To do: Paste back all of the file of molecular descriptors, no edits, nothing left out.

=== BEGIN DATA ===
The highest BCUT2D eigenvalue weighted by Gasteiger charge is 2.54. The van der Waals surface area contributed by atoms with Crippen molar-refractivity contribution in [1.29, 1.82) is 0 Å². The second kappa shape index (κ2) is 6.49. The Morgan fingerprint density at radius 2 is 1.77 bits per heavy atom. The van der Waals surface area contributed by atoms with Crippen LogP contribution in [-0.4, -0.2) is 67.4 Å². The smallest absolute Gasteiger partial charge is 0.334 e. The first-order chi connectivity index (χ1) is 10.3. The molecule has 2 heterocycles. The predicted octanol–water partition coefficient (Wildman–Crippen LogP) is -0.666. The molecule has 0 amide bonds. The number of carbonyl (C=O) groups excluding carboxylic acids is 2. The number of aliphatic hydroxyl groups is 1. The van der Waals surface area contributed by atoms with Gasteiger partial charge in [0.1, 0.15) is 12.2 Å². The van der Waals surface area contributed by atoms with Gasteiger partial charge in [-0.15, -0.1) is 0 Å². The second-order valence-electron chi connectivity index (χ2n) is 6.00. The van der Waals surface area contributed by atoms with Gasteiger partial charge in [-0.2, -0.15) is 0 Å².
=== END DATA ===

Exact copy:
The highest BCUT2D eigenvalue weighted by Gasteiger charge is 2.54. The van der Waals surface area contributed by atoms with Crippen molar-refractivity contribution in [1.29, 1.82) is 0 Å². The second kappa shape index (κ2) is 6.49. The Morgan fingerprint density at radius 2 is 1.77 bits per heavy atom. The van der Waals surface area contributed by atoms with Crippen LogP contribution in [-0.4, -0.2) is 67.4 Å². The smallest absolute Gasteiger partial charge is 0.334 e. The first-order chi connectivity index (χ1) is 10.3. The molecule has 2 heterocycles. The predicted octanol–water partition coefficient (Wildman–Crippen LogP) is -0.666. The molecule has 0 amide bonds. The number of carbonyl (C=O) groups excluding carboxylic acids is 2. The number of aliphatic hydroxyl groups is 1. The van der Waals surface area contributed by atoms with Gasteiger partial charge in [0.1, 0.15) is 12.2 Å². The van der Waals surface area contributed by atoms with Gasteiger partial charge in [-0.15, -0.1) is 0 Å². The second-order valence-electron chi connectivity index (χ2n) is 6.00. The van der Waals surface area contributed by atoms with Gasteiger partial charge in [-0.2, -0.15) is 0 Å².